Tags: Corporate governance, Speak Up, Ethics Programme issues
As we launch Embedding Business Ethics: 2020 report on corporate ethics policies and programmes, the ninth in this triennial series, listen to Guen Dondé, IBE Head of Research and author of the report, discuss some of the most interesting findings with IBE Researcher Will O’Connor and IBE Research Director Simon Webley in this IBE webinar.
Here's a selection of some of the questions asked during the webinar:
How have the survey questions changed over time, and has the focus of the survey shifted in any way?
I would say that the survey has expanded rather than shifted its focus. The earliest editions almost exclusively revolved around Codes of Ethics, which is still a major component, but the scope of the research has widened to include more elements of ethics programmes over time, such as Speak Up programmes, board engagement and training to name a few.
When we were looking back at the 1995 survey, we noted that there was a section featuring arguments put across by senior executives as to why they shouldn't bother with a Code of Ethics. That in itself is an illustration of how much perspectives have shifted since then; not many CEOs would want to publicly state how proud they are that they have little or no ethics programme in their organisation.
The research shows that there has been a shift from an approach based on rules to one based on values. Is there any examples that you can share to illustrate this evolution of codes, based on IBE's experience in doing code reviews for organisations?
One of our key findings is that organisations primarily see Codes as a means of creating a shared culture. This reverses a long-term trend of Codes primarily being seen as a source of staff guidance. In terms of how this shift manifests itself, in our recent advisory work we've noticed many organisations place a lot of emphasis on using engaging, inclusive language, avoiding legalistic jargon and lists of ''do's and don'ts''.
We've also had a lot of organisations express interest in decision-making models, which we are very pleased to see. These decision trees are almost emblematic of the shift from guidance to culture; more than ever, organisations realise that Codes and policies cannot provide clear guidance for every possible situation, so they want to develop tools that equip people to make informed choices based on underlying ethical principles.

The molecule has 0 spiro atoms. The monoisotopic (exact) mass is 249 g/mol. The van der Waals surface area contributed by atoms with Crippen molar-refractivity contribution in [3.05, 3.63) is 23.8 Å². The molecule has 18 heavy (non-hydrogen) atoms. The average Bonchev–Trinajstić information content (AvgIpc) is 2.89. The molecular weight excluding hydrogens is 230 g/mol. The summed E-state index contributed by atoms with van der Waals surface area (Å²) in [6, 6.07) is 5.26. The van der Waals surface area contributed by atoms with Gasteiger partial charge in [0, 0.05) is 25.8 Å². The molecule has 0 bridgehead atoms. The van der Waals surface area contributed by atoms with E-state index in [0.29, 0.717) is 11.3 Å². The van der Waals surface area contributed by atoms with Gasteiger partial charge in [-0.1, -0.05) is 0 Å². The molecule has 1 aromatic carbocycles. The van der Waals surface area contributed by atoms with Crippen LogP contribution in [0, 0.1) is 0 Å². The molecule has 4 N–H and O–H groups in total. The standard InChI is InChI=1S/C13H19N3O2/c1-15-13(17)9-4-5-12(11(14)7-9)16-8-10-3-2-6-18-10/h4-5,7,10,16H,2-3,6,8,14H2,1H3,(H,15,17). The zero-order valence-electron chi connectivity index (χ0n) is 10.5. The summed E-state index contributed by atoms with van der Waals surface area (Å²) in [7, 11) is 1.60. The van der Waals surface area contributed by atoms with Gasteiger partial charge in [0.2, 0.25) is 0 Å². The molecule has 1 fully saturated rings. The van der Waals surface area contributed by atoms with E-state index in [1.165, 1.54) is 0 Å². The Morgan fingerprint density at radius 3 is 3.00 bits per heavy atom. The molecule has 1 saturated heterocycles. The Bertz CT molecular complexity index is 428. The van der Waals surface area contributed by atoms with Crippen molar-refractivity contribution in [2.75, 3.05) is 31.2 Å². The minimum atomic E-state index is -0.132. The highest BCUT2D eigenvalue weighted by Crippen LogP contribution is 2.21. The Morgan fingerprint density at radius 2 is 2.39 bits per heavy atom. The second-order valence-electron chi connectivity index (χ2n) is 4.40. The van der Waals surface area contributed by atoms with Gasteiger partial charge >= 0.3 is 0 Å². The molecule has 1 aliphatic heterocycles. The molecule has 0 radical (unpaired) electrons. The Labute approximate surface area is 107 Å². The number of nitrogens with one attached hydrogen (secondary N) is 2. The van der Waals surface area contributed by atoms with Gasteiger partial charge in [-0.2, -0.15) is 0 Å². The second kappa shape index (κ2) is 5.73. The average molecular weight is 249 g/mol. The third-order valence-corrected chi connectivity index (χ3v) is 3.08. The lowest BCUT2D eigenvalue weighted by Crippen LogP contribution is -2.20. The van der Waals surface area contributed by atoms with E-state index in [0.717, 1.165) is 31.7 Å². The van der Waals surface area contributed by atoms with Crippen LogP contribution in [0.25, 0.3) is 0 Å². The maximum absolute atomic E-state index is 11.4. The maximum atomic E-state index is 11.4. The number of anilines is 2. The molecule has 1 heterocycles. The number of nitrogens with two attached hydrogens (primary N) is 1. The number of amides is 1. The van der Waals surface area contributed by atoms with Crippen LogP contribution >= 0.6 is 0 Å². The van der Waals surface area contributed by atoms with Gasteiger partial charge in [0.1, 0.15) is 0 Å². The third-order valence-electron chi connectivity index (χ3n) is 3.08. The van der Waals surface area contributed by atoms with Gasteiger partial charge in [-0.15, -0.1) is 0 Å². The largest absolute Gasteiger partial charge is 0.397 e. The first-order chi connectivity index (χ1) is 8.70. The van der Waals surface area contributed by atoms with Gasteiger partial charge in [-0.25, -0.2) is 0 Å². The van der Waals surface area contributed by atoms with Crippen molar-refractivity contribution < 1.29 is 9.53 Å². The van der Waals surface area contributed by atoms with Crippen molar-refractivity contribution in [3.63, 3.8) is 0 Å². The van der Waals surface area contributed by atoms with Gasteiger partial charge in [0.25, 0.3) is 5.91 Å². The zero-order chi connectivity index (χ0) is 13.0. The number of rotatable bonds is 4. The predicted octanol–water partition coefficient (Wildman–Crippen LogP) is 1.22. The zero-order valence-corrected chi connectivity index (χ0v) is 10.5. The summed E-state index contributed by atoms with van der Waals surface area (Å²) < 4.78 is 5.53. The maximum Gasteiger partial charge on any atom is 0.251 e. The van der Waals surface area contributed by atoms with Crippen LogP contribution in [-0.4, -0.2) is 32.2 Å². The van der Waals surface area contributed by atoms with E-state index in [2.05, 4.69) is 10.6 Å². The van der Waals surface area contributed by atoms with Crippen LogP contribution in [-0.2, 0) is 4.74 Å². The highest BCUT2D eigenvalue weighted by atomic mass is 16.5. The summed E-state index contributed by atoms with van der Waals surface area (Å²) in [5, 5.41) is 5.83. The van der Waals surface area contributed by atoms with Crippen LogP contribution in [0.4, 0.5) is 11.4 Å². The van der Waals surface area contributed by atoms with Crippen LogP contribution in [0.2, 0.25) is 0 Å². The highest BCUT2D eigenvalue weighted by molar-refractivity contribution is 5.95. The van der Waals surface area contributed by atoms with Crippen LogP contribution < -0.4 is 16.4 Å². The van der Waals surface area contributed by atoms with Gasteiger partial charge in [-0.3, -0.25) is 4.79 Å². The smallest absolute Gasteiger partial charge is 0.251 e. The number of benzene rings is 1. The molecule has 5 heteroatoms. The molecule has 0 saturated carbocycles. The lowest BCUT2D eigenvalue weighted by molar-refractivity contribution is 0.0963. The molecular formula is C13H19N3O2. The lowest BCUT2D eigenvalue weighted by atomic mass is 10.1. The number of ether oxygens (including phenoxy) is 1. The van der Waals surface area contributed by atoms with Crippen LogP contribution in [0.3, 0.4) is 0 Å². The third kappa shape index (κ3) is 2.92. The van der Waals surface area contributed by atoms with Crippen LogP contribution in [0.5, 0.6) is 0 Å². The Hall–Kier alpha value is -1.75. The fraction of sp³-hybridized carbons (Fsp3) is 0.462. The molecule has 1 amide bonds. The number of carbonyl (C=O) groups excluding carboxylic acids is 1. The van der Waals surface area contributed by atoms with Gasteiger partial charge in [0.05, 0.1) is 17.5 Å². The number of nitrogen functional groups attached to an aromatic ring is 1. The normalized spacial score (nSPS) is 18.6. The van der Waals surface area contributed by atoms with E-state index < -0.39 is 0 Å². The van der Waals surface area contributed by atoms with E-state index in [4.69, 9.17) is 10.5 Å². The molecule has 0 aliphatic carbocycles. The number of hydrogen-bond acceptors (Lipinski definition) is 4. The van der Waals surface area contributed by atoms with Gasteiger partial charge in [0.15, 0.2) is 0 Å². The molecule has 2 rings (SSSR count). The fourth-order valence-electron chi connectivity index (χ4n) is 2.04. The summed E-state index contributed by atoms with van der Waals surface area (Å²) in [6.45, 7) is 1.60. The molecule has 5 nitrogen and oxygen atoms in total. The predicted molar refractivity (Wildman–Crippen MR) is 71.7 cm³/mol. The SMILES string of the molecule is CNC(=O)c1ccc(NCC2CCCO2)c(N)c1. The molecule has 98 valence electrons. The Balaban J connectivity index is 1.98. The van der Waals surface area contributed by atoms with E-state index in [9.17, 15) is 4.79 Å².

Desktop research reveals that there are some differences between countries, and in particular the findings reflect relatively poorly on the UK. Can you tell us a bit more about that?
Our desktop research found that just 75% of UK firms had a publicly available Code, 78% had public core values, and 77% discussed ethics in their annual report. This placed the UK last in all 3 criteria.
A couple of caveats, however; firstly, it's not unheard of to have your Code and/or core values as internal documents, so these would not be captured in our research. The IBE encourages making both Codes and values publicly available. Secondly, the data say nothing about the quality of codes. The longest we found was 90 pages and the shortest just one page, so there's a lot of variation in style and level of detail. The average across all 5 countries was around 25 pages. That's not to imply that longer is necessarily better, just that Codes are wildly different. Some are excellent and others less so, but the raw numbers don't capture that.
I would also note that coverage of ethical issues in annual reports tends to be approached in a legalistic, compliance-focused way, rather than a values-based one. This was generally the case in all 5 countries included in the research, rather than a UK-specific trait.